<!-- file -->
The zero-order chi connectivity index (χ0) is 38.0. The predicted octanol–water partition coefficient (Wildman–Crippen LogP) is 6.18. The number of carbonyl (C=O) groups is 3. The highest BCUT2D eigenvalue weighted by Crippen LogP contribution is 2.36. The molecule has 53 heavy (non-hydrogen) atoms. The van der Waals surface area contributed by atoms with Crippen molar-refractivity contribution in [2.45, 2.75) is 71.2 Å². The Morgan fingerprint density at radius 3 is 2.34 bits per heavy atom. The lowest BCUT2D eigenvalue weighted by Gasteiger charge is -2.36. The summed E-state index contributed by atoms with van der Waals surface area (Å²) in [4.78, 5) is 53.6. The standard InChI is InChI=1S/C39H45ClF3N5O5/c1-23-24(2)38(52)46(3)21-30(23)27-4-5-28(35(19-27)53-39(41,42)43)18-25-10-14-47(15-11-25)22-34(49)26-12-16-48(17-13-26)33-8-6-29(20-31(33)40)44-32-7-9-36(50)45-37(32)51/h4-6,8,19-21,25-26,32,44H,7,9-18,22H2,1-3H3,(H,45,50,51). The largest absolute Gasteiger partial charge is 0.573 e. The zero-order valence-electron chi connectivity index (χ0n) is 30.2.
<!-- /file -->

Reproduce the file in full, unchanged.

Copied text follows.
The zero-order chi connectivity index (χ0) is 38.0. The predicted octanol–water partition coefficient (Wildman–Crippen LogP) is 6.18. The number of carbonyl (C=O) groups is 3. The highest BCUT2D eigenvalue weighted by Crippen LogP contribution is 2.36. The molecule has 53 heavy (non-hydrogen) atoms. The van der Waals surface area contributed by atoms with Crippen molar-refractivity contribution in [2.45, 2.75) is 71.2 Å². The Morgan fingerprint density at radius 3 is 2.34 bits per heavy atom. The lowest BCUT2D eigenvalue weighted by Gasteiger charge is -2.36. The summed E-state index contributed by atoms with van der Waals surface area (Å²) in [4.78, 5) is 53.6. The standard InChI is InChI=1S/C39H45ClF3N5O5/c1-23-24(2)38(52)46(3)21-30(23)27-4-5-28(35(19-27)53-39(41,42)43)18-25-10-14-47(15-11-25)22-34(49)26-12-16-48(17-13-26)33-8-6-29(20-31(33)40)44-32-7-9-36(50)45-37(32)51/h4-6,8,19-21,25-26,32,44H,7,9-18,22H2,1-3H3,(H,45,50,51). The largest absolute Gasteiger partial charge is 0.573 e. The zero-order valence-electron chi connectivity index (χ0n) is 30.2.